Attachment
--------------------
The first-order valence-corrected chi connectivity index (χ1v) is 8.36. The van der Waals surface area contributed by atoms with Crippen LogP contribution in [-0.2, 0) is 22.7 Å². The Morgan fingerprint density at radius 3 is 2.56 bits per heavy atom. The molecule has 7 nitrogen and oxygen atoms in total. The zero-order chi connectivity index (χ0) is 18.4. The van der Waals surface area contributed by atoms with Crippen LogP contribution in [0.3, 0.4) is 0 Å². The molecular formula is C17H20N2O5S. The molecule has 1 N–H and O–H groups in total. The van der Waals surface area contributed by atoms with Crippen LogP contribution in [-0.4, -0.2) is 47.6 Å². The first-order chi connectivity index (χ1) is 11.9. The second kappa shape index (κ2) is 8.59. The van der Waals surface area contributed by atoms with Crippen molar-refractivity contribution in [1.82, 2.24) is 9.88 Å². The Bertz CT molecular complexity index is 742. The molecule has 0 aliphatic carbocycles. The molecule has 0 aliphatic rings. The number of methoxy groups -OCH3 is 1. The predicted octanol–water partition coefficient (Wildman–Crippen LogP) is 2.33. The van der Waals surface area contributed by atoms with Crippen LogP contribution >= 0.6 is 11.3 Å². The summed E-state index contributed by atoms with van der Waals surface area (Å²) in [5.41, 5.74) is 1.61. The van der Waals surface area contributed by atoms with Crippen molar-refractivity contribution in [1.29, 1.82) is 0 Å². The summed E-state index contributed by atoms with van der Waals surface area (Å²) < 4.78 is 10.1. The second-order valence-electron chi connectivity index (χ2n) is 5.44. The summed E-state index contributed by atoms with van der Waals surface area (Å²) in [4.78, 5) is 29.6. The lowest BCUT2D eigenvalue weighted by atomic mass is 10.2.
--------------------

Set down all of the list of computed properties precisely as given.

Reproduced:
The first-order valence-corrected chi connectivity index (χ1v) is 8.36. The van der Waals surface area contributed by atoms with Crippen LogP contribution in [-0.2, 0) is 22.7 Å². The Morgan fingerprint density at radius 3 is 2.56 bits per heavy atom. The molecule has 7 nitrogen and oxygen atoms in total. The zero-order chi connectivity index (χ0) is 18.4. The van der Waals surface area contributed by atoms with Crippen LogP contribution in [0.3, 0.4) is 0 Å². The molecular formula is C17H20N2O5S. The molecule has 1 N–H and O–H groups in total. The van der Waals surface area contributed by atoms with Crippen LogP contribution in [-0.4, -0.2) is 47.6 Å². The first-order chi connectivity index (χ1) is 11.9. The second kappa shape index (κ2) is 8.59. The van der Waals surface area contributed by atoms with Crippen molar-refractivity contribution in [1.82, 2.24) is 9.88 Å². The Bertz CT molecular complexity index is 742. The molecule has 0 aliphatic carbocycles. The molecule has 0 aliphatic rings. The number of methoxy groups -OCH3 is 1. The predicted octanol–water partition coefficient (Wildman–Crippen LogP) is 2.33. The van der Waals surface area contributed by atoms with Crippen LogP contribution >= 0.6 is 11.3 Å². The summed E-state index contributed by atoms with van der Waals surface area (Å²) in [5.41, 5.74) is 1.61. The van der Waals surface area contributed by atoms with Crippen molar-refractivity contribution in [1.29, 1.82) is 0 Å². The summed E-state index contributed by atoms with van der Waals surface area (Å²) < 4.78 is 10.1. The second-order valence-electron chi connectivity index (χ2n) is 5.44. The summed E-state index contributed by atoms with van der Waals surface area (Å²) in [4.78, 5) is 29.6. The lowest BCUT2D eigenvalue weighted by atomic mass is 10.2.